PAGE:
Your mother told you to always tell the truth, but she didn`t mean about the age thing. Really. Until you hit the zone where you`re proudly calling radio stations and saying `I`m 86, you know...`; lie a little. If no eyebrows are raised, you`ve got away with it.

Either that or the person you`re lying to has had Botox. Ha.

Have a lovely day :)

PS: Ever thought about what it means to act your age? Take a look?

And you talk on Twitter? How old is everyone else you talk to? One day I asked. And they fessed up :

Thursday 11 June 2015

Dementia..or dating? : the choice isn`t yours

Two ladies; both out for coffee; each with a companion. The one on my right was probably late seventies. Neat grey hair; polished nails, car keys in the pocket of the dusky pink bodywarmer on the back of her chair--an Audrey, probably. She talked animatedly to a lady of a similar age about a new gentleman friend. He was `on a lot of committees`; a widower, who`d loved to go dancing with his late wife. He`d told her they `both deserved some fun and some friendship, now ,` and she`d agreed. In fact--talk had turned to holidays; a cruise together, maybe. The friend nodded; made approving noises; pointedly stirring her latte in a lull as you might a wind-up radio...egging her on; keeping the confidences coming.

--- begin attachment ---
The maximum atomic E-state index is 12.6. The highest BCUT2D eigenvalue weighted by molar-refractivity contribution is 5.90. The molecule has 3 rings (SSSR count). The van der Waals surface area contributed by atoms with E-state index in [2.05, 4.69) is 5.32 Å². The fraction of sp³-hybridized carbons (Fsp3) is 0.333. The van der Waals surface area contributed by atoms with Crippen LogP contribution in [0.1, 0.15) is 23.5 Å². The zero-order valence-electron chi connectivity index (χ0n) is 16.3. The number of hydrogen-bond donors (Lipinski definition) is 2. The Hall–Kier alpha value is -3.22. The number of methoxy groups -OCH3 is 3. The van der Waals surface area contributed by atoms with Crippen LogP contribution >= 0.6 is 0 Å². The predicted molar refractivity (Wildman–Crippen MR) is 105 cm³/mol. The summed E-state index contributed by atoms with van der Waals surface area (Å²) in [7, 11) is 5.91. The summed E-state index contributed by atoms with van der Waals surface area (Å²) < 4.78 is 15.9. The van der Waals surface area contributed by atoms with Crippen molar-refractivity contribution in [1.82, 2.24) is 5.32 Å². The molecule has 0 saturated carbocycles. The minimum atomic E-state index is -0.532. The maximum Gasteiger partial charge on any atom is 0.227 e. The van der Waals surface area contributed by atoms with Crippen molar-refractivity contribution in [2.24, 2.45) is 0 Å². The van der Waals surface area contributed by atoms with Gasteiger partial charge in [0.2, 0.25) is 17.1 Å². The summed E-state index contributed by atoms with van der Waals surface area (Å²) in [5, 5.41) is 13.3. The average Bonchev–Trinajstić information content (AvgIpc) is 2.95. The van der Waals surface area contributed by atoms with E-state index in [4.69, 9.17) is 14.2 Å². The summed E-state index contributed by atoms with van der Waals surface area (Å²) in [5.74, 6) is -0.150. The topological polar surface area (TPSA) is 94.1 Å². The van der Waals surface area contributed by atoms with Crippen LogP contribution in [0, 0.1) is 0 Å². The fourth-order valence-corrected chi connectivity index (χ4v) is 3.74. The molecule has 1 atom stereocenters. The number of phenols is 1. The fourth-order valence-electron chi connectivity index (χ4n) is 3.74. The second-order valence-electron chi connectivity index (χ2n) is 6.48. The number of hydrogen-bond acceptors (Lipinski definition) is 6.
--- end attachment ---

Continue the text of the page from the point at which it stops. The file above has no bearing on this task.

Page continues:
`Dolly` was a few tables away to my left, and a few years ahead; her wheelchair tucked in tight. The young woman opposite called her Nan, and gently encouraged her to try a corner of her scone, dabbed enticingly with butter and jam. The older lady`s expression hardly changed as she ate; almost obediently. No voice was heard. Her thoughts seemed locked away; her eyes, distant, as Dad`s had become, in the later stages of his Alzheimer`s, in the days when he could still just remember how to eat; and sip from an open cup.

Audrey favoured a route that took in Sicily, or somewhere like that, but they`d only just started looking.The onboard facilities these days were incredible. So, too, cabins with a balcony, but they cost a bit more. A pause; then a neat deflection of the inevitable question to follow: offering to pop up for a piece of flapjack for them both, and another drink--her treat; anyway, they had half an hour on the car park ticket.